Crip Life™: An Online Disability Magazine Aiming To Be The Most Inclusive And Accessible Digital Platform

Crip Life™ is an online disability magazine dismantling disabling barriers one article at a time. Launched in May 2023, it was founded by Emma Purcell and Joanna Baker-Rogers, two former colleagues of a previous disability publication who both have personal experiences of living with a disability.

Emma Purcell

As Emma and Joanna are both passionate about writing, campaigning and raising awareness of disability, they wanted to continue this and create their own platform that would bring extraordinary content and grow an even bigger disabled community.

The mission at Crip Life™ is to raise awareness and educate what life is really like for people living with a disability and/or health condition, provide advice and support to disabled people and their families and create a disability community where people can
share their thoughts, experiences and achievements.

Joanna Baker-Rogers

In essence, Crip Life™ wants to banish the physical and social barriers that stop people with disabilities from living the life they want to lead.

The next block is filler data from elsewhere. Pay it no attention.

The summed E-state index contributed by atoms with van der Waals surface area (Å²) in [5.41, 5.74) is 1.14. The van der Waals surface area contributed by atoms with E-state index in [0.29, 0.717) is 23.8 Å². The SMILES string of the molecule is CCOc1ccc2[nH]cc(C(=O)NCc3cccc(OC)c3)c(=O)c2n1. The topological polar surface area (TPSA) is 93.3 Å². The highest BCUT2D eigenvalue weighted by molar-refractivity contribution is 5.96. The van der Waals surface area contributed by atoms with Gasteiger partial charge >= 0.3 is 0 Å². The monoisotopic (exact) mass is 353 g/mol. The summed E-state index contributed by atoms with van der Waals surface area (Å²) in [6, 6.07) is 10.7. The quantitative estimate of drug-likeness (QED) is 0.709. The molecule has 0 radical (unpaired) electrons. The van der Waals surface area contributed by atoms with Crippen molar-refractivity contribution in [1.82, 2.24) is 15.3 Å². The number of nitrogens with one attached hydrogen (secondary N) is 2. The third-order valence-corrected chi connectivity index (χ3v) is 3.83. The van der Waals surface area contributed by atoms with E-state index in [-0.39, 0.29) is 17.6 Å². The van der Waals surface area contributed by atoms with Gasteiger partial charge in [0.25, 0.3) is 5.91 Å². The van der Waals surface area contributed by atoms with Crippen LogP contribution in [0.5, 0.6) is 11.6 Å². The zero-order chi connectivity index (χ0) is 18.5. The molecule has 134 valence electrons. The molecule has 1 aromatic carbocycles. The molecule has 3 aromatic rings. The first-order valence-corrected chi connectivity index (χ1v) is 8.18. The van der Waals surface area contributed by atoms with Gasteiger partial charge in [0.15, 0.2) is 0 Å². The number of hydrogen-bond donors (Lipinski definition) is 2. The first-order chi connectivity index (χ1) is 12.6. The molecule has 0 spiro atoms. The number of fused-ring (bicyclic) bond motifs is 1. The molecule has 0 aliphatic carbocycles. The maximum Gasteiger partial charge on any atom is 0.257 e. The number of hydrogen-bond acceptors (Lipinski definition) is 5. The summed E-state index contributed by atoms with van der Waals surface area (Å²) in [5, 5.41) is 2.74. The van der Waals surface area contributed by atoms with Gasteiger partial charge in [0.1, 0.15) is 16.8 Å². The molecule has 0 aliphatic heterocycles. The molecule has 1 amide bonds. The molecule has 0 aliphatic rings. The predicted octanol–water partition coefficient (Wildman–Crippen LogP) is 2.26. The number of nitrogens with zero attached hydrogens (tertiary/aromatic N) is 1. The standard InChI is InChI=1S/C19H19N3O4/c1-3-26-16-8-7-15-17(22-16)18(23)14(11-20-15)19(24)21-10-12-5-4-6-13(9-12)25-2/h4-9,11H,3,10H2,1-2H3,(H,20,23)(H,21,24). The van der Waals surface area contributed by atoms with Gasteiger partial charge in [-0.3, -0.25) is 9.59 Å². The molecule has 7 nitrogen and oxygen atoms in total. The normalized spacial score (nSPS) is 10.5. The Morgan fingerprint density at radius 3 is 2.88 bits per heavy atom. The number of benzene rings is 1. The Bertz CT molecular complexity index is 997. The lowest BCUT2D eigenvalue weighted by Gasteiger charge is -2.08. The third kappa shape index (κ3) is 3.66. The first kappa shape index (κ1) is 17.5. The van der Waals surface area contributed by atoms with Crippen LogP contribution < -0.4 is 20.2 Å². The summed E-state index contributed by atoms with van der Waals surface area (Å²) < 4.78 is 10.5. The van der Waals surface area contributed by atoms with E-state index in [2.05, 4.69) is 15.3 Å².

This is being delivered by creating interesting, informative and exclusive disability-related content that is exciting, newsworthy and engaging. The team is not afraid to push the boundaries and publish content that may be controversial or difficult to read.

Why the name Crip Life™?

You are probably wondering why the name “Crip Life™” for the online publication. The co-founders understand the word “crip” or “cripple” is usually associated with being a negative or offensive word to describe disabled people.

However, in more modern times, the word “crip” and “cripple” appear in more popular culture, such as the documentary film Crip Camp, BBC short stories Crip Tales and book titles like CRIPPLE – A 21st Century Parable by Nick Maynard.

Therefore, disabled communities are starting to use these terms to empower change and positivity. There is also Crip Theory, which is defined as an intersectional identity politic stemming from critical disability studies, as well as queer studies (McRuer, 2006). It is a multifaceted approach to understanding culture in a manner that centres on the experiences and movements of disabled people.

You can find out more in the article – Why (on earth) call it Crip Life™?

Since launching almost six months ago, Crip Life™ has published over 50 articles, secured exclusive interviews and collaborated with a dozen companies. It has reached 3.2K visitors, a combined social media following of 950 followers and over 100 subscribers to the free monthly newsletter.

Crip Life™ has had the privilege of interviewing famous people such as disabled actors Jack Carroll & Tommy Jessop, blind comedian Chris McCausland, deaf DJ Troi Lee, amputee footballer Shelbée Clarke and inclusive fashion designer Victoria Jenkins.